Climate Change

You have probably already heard a lot about anthropogenic climate change, what we refer to simply as ‘climate change’.

The globe has warmed 1˚C since the 1970s—with northern areas warming more (e.g. France has already warmed 1.5 ˚C)—and this warming manifests in many ways, such as rising sea levels and changing weather patterns. Unfortunately, getting good information on the basic science behind climate change can sometimes be challenging. Here we provide some of our favorite resources, starting with platforms which provide a great overview, to ones with more info for those looking to dive deeper. These are reputable sources that we have reviewed, know and trust. 

One of our favorite sites is provided by NASA: It gives you an up to date overview at the top — what’s the current CO2 (carbon dioxide),  global temperature, and extent of sea ice. Scroll down to the section ‘What is climate change’ for an overview of the basics.

The National Academics of Science, Engineering, and Medicine provide a good concise review. Their report, Climate Change: Evidence and Causes, is a good overview for those with a little more time.

NASA Climate Access
NAS Report
IPCC Recent Report

If you prefer videos, Katherine Hayhoe answers a lot of basic questions in short (5-10 minute) videos at her Global Weirding channel. This can also be viewed in our sidebar. 

The state of climate change science — from the physical science basis (working group 1), to the impacts (working groups II-III) are covered in great depth every five (or so) years by The Intergovernmental Panel on Climate Change. There are summaries, and much denser volumes of information in the full reports.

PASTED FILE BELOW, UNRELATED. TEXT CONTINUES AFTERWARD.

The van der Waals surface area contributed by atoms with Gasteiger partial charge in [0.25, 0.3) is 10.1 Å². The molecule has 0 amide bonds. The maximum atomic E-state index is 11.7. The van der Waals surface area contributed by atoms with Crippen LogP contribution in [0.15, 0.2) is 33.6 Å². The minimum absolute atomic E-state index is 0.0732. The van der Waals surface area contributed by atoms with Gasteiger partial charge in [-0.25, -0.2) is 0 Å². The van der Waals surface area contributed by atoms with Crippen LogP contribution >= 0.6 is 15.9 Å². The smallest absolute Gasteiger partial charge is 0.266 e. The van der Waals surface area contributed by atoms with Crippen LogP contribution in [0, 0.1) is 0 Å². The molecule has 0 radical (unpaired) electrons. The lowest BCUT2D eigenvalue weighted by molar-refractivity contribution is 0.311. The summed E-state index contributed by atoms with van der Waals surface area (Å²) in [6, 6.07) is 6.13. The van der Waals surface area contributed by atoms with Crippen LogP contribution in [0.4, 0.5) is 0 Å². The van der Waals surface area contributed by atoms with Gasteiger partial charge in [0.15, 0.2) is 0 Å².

Also in our sidebar, this 2014 John Oliver video, “Climate Change Debate”, discusses issues that arise in the communication of climate change.

Want to learn more about climate in your area? If you’re in the US you can benefit from the incredible interactive power of the Climate Toolbox. Less user-friendly but with more global coverage is the KNMI Climate Explorer.

There are lots of fantastic climate scientists (beyond Katherine Hayhoe mentioned above) who work on climate change, here are just a few of our favorites:

      • Ben Cook is an excellent climatologist based at NASA GISS, who has worked (with us!) on grapes and warming, and drought
      • Eric Rignott is a world leader on understanding and modeling ice sheet loss, and its resulting impacts on sea level rise.
      • Kate Marvel is climatologist (also based at NASA GISS) that studies shifts  in clouds and soil moisture with climate change
      • Michael Mann  is a climatologist perhaps most famous for work on reconstructing temperature over the last 1000 years to show just how extraordinary warming today. Watch his talk on the Ruben Report here.
      • Reto Knutti is a leading expert on modeling climate change. Watch a talk of his here.

Linked Pictures Below

Ben Cook
Eric Rignott
Kate Marvel
Michael Mann
Reto Knutti